Left Turns & Expectations

As I drove home from work today, someone got mad at me for slowing down to turn left IN THE LEFT TURN LANE. His little gray car zoomed around me, cutting off people in the lane next to me as he raced across the intersection to wherever he was going.

I laughed into my rearview mirror, chuckling at his impatience and wondering why he had been in the left lane–maybe he hadn’t known it turned into left-turn only? Maybe he was from out-of-town? I didn’t think so. The way in which he was driving indicated to me that he clearly knew where he was, and so he should have known.

Eventually, the left-turn light turned green, and I curved through the intersection, still wondering about why someone would get mad at someone turning left in a left-turn lane. It was really quite simple: he wanted to go straight, and the person in front of him slowed down. The rules of the road didn’t really matter: someone was in his way.

Given the right context, we’re all like that: we want something, but something gets in our way. Desire and expectation are the foundation of every good plot line. Then someone moves the end goal, moves our cheese, and we get all flustered. (It’s why Who Moved My Cheese? was so popular, btw.)

If I get in the car, needing to get to my destination ASAP, then I drive hunched forward, as if a racing breath and posture will get me there faster. Whereas if I get in my car intending to enjoy my ride, knowing that city traffic is WEIRD, intending to use every red light as an opportunity to breathe, then I’m a much more relaxed driver. I might even enjoy the ride. I might even compose a blog post like this one in my head.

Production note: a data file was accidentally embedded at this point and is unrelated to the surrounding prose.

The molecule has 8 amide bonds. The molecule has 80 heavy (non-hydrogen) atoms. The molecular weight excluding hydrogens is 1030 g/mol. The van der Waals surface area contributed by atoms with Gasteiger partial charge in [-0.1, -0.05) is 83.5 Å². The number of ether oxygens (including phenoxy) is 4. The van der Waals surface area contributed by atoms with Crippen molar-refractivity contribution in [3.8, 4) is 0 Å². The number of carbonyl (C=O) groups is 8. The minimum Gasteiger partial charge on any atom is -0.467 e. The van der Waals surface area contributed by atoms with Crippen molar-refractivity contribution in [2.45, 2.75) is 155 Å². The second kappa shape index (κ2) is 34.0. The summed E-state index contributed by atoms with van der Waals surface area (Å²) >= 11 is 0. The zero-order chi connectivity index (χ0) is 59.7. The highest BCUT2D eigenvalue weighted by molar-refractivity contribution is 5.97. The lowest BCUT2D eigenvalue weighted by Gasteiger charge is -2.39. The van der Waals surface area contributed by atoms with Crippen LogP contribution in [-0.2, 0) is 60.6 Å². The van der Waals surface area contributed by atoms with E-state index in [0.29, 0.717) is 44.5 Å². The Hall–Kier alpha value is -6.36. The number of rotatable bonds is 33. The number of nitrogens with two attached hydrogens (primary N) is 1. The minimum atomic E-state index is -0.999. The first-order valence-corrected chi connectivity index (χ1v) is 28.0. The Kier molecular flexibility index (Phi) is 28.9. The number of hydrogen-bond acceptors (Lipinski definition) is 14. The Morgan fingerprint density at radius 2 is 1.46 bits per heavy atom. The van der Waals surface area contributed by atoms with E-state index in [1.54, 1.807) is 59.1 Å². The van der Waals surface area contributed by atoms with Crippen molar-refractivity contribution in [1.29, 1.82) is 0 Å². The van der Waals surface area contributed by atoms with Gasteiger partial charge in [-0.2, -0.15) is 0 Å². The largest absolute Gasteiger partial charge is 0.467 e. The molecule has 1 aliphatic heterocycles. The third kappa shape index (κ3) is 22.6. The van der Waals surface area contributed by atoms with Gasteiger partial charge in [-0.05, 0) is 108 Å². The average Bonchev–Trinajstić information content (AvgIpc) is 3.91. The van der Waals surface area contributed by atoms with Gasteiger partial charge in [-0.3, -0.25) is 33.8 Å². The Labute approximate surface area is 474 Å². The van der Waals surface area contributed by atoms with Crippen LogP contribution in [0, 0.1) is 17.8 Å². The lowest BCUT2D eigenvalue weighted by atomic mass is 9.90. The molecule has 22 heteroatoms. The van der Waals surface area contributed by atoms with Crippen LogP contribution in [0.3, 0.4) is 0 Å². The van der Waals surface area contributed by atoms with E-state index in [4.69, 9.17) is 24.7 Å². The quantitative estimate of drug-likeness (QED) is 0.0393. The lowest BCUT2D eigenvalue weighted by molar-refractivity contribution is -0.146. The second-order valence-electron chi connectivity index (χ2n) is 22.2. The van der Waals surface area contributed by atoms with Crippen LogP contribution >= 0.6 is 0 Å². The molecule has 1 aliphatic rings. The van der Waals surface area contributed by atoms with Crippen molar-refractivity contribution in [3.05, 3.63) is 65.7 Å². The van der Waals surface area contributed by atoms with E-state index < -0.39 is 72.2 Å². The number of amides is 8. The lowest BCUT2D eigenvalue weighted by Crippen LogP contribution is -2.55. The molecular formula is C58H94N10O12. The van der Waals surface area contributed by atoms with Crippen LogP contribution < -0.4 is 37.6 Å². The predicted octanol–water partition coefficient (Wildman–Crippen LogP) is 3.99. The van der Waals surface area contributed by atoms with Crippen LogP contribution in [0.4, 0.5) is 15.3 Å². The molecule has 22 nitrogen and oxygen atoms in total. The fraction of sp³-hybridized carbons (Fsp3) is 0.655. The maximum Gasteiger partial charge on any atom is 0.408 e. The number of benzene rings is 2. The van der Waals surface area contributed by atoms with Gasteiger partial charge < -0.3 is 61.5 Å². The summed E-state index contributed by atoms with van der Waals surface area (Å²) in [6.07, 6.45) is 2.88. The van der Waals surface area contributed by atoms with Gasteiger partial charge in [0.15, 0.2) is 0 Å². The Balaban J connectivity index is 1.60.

By the time I turned off the next street, I made another connection. In my life, I am usually the one who stops in front of me. Recently I realized that much of my internal struggles are my own doing. I’d really love to write a book. I really would. I have a topic, I have ideas–ideas enough for two books (one fiction, one nonfiction). It’d be so fun–and SO HARD.

In reality, writing a book takes mental space, time, and energy. These are three things that I do not have. But I want to write a book, so I keep putting that intention into my days. Here are my days: caring for two pre-school-aged children and teaching three classes. When I get to the end of my day, and I have not worked on a book, I get discouraged. And when I do work on the book, I am discouraged that I did not get more done, that it will take so long, that it has not happened yet.

I stop in front of myself all the time, thwarting my own desires by intending to do something that I cannot do. I want to barrel through the intersection, hunched over the steering wheel, in total control of when I get there and how. But that makes me miserable.

So I release the goal. At least–I release the timing of the goal. I’ll get there, someday. I’m giving up the goal–for now. My intention, right now, is to breathe through the work I have. To be present for my children, for their cuddles, for their tiny little exploding minds. To be present for my students, for their questions, for their not-so-tiny exploding minds. To be present for my life, what it is like here, now, in this stage.

It’s a much better way to drive.

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